How much does it cost to buy land to build a house? The cost of land varies widely based on the size of the plot, where you live and if there’s already a house there. When a house exists on the property, keep in mind that you typically won’t be able to pay the land value only. The existing structure, regardless of its condition, is considered an improvement on the land and is factored into the overall value. That said, a seller desperate to close on a deal will likely consider lower offers knowing the property is a teardown.

At the end of the day, demolition of any kind is a big project that can come with a hefty price tag. The average house demolition costs $18,000, according to HomeAdvisor, but it depends on the size and location of the property as well as the experience level of the contractor.

Building a Custom-Design House

With your vacant plot of land, you’re free to build your own house. That is, as long as you’ve received the proper approvals from your local municipality, including permits to build, approval of the size and placement of the structure and confirmation that the home plans meet local zoning and code ordinances.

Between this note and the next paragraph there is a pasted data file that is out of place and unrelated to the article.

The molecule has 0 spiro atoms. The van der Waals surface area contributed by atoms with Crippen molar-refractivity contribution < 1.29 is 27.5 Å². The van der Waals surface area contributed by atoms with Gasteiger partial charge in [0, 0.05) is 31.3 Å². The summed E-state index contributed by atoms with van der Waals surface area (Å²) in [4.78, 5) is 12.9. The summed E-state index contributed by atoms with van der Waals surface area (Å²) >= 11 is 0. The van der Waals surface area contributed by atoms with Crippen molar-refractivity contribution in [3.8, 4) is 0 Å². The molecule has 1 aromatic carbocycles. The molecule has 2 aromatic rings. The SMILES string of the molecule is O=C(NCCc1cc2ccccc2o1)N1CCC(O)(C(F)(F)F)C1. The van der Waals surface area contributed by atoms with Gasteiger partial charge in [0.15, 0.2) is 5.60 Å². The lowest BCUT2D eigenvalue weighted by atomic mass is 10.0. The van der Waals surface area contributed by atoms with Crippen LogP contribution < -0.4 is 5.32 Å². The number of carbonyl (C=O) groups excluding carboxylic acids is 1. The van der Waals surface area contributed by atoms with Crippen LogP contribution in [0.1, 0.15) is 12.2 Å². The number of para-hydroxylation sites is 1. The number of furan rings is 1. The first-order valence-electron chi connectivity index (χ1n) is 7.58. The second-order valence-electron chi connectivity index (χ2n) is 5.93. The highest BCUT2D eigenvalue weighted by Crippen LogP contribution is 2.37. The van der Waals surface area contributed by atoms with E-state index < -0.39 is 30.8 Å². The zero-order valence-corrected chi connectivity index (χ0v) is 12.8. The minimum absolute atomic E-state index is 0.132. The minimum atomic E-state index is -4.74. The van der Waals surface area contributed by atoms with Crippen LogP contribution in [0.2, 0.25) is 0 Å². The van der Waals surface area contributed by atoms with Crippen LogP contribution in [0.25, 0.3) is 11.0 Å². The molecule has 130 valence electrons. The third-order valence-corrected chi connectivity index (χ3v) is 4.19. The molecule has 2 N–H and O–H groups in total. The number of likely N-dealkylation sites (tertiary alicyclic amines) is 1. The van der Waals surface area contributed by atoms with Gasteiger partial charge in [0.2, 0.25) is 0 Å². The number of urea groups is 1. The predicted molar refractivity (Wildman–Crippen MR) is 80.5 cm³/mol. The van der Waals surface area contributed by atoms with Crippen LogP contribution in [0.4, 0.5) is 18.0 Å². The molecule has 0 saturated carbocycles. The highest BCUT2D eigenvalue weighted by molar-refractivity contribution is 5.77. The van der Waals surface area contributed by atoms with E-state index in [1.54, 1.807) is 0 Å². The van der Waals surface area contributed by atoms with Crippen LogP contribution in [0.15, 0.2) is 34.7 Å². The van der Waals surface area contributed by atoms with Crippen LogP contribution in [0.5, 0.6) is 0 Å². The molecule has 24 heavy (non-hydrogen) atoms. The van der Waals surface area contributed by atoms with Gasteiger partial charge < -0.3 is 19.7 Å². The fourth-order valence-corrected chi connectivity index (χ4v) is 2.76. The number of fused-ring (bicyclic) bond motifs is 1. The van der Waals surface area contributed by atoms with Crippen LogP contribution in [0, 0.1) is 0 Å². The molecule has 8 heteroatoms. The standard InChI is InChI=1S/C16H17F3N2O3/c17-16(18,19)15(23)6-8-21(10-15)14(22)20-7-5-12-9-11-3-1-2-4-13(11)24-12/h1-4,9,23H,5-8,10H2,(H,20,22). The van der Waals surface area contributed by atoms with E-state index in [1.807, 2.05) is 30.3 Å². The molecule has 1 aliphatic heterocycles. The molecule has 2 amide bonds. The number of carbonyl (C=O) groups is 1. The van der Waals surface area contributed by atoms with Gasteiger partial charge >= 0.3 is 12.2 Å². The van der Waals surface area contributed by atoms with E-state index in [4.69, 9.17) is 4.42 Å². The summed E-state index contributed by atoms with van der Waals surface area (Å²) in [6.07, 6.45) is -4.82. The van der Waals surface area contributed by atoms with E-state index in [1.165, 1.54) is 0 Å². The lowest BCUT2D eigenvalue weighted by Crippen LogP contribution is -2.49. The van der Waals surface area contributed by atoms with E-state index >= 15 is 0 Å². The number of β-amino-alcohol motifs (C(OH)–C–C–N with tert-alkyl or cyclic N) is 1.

Here are the steps to build a custom house:

Hire your team of professionals. You'll want to assemble your team even before you’ve purchased the land to ensure the house you want is within your overall budget and is a fit for the property you’ve purchased.

Your team will likely include an architect to design the house, a builder and subcontractors to complete each step of the building process.

Rather than seek out each of these pros individually, you could hire a design-build firm, which employs architects and construction specialists like electricians and carpenters, reducing the need to hire more people and helping keep the process efficient and your budget on track.